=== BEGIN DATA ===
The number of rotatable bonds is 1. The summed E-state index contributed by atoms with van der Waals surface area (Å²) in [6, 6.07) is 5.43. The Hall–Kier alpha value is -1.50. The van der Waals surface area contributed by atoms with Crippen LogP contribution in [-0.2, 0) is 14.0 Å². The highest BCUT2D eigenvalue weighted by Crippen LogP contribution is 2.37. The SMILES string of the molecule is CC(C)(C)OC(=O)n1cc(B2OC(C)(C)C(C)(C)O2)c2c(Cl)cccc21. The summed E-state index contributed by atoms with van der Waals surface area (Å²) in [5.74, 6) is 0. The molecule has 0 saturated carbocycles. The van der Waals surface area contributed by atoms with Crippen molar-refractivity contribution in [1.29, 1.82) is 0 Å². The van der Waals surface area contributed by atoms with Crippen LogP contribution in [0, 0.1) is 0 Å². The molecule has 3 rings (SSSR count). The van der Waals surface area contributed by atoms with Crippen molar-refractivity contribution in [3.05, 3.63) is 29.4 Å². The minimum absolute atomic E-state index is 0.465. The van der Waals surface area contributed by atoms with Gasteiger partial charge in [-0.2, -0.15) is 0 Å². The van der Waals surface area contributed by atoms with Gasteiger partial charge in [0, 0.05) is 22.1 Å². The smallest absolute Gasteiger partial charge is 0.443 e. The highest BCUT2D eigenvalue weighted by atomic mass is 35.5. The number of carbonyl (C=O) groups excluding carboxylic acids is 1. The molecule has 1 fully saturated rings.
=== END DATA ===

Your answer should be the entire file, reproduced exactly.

The number of rotatable bonds is 1. The summed E-state index contributed by atoms with van der Waals surface area (Å²) in [6, 6.07) is 5.43. The Hall–Kier alpha value is -1.50. The van der Waals surface area contributed by atoms with Crippen LogP contribution in [-0.2, 0) is 14.0 Å². The highest BCUT2D eigenvalue weighted by Crippen LogP contribution is 2.37. The SMILES string of the molecule is CC(C)(C)OC(=O)n1cc(B2OC(C)(C)C(C)(C)O2)c2c(Cl)cccc21. The summed E-state index contributed by atoms with van der Waals surface area (Å²) in [5.74, 6) is 0. The molecule has 0 saturated carbocycles. The van der Waals surface area contributed by atoms with Crippen molar-refractivity contribution in [1.29, 1.82) is 0 Å². The van der Waals surface area contributed by atoms with Crippen LogP contribution in [0, 0.1) is 0 Å². The molecule has 3 rings (SSSR count). The van der Waals surface area contributed by atoms with Crippen molar-refractivity contribution in [3.05, 3.63) is 29.4 Å². The minimum absolute atomic E-state index is 0.465. The van der Waals surface area contributed by atoms with Gasteiger partial charge in [-0.2, -0.15) is 0 Å². The van der Waals surface area contributed by atoms with Gasteiger partial charge in [0, 0.05) is 22.1 Å². The smallest absolute Gasteiger partial charge is 0.443 e. The highest BCUT2D eigenvalue weighted by atomic mass is 35.5. The number of carbonyl (C=O) groups excluding carboxylic acids is 1. The molecule has 1 fully saturated rings.